Get the latest Flash player
Gary Hevel began his kinship with Nature when quite young in his hometown of Oswego, Kansas. Early experiences were with snakes and other reptiles. At the Smithsonian Institution (since 1969), Gary is the public point-of-contact for the Department of Entomology. He produces the monthly departmental newsletter, EntNews, and is routinely involved in collections maintenance, curation and loans of beetles from the research collection. Through the years he has led or joined insect collecting trips to 24 worldwide countries and territories, and has collected some 200 new species of insects, with a dozen of those named for him. His latest research effort has been a four-year survey of insects in his back yard, resulting in an estimated 4,000 different species (see Oct. 2004 issue of Smithsonian magazine). This effort attracted the attention of a public television company in Japan, which sent a film crew to his residence in September, 2004 to film the story. The resulting documentary, “Bug-Hunter,” was broadcast nationally in Japan in December of that year. This documentary has recently been updated to an English language version, which is currently appearing some fifteen times per month as “Insect Microcosm” on the Smithsonian Channel (Direct TV, Channel 267). Gary has appeared in radio, television and newspaper interviews on the subject of entomology, and his busiest time with the news media was during May of 2004, when he was point person for fielding media questions about the emergence of the seventeen-year cicadas in the eastern United States. One afternoon during that period, he was interviewed on live radio transmissions two times by the BBC (British Broadcasting Company). He is pleased to have appeared in the book, Adventures of Riley: Mission to Madagascar, in the form of a cartoon, commenting as an authority on an aspect of insect life, as a sidebar to the story. Gary is witness to the fact that entomology is not for sissies. His entomological experiences include being stung by a European hornet, a cicada killer wasp, and a scorpion; and being bitten by a masked hunter bug, a wheel bug, a unique-headed bug, a minute pirate bug, a copperhead snake, and a squirrel.
Insect Collecting - Collecting at Night
This video will show how to collect insects at night.
This series: 136,332 views
Gary Hevel: Hi! I am Gary Hevel. We are talking about building insect collections, and we wanted to talk now about nighttime activities. Pretend its night, if you will, we are looking at tree bark. There is two or three ways, and places do at night. Tree bark is an excellent place, as there are a lot of beetles that come out at night and crawl up and down tress especially dead tress but living trees just as well. So examining a lot of the bark on tress, both living and dead standing trees is an excellent place to find insects. You find flies and beetles and bugs that crawl up and down in the bark at night and here is a dead part of this basswood tree, right behind. So not only the bark, but sometimes the leaves too, insects would be munching on the leaves. So nighttime is a good time. Remarkably good place and good position to find insects is at porch lights at night. The mots will accumulate in good numbers after 10 Oclock. What you want to use with a black light, with a porch light, whatever light at night is the dark of the moon with high humidity, and thats when insects mostly fly. Not so much with full moon, but the dark of the moon.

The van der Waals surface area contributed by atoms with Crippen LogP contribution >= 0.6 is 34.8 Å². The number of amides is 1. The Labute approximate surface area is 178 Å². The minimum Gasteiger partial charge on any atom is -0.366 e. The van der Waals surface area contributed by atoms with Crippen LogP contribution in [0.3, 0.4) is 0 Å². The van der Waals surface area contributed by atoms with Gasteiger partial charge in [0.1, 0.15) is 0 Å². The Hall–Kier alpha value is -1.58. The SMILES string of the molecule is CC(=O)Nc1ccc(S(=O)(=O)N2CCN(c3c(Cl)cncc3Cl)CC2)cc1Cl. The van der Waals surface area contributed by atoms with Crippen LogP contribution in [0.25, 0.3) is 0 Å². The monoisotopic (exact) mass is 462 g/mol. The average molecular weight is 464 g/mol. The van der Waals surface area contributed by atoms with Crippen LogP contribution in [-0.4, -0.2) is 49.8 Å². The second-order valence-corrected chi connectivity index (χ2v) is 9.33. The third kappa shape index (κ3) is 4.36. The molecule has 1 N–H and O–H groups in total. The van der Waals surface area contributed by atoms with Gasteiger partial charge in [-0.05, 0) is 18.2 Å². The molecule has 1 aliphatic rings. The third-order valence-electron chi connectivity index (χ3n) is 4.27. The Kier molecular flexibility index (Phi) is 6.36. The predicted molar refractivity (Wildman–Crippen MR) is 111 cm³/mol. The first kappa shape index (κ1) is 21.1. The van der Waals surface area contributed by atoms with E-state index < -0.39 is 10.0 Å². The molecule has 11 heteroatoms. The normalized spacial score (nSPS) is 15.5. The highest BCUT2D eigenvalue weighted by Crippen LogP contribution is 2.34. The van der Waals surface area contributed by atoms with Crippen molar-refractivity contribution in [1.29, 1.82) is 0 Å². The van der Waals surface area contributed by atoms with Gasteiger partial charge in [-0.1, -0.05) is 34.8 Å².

And they come in to the lights of our porch, land in on the surface here, and I spend a lot of time instead of television chasing bugs at night. So mots, flies, beetles, lots of great things; its a matter that if you have access to not only the porch lights, but other lights, commercial lights especially at night, thats a great place too, especially if they are near woods of any kind. So I encourage that as an activity.
Our third method of nighttime activities for collecting insects is something that's not done commonly, but is well registered in the history of insect books and still goes on. Its a matter of what we call, sugaring. So you get some kind of mixture that is composed of old beer and old fruit, rotting fruit, and molasses, that kind of stuff. So you mash it up in a bow and then use a paintbrush or a spoon to go around on a path next to trees, before sunset and put the mass on the base of trees. Just put some along the sloping part of the tree base here and then leave the area and then go watch television, do whatever, return after dark. After dark, a lot of mots and other insects will accumulate, attracted to that mixture, that mass. Its like apple mash, as the revenuers used to call it. But thats where you can find a lot of insects too, especially at the dark of the moon and the high humidity aspect that we mentioned before. What we want to show you next is the use of small traps and sometimes attractants to attract the insects.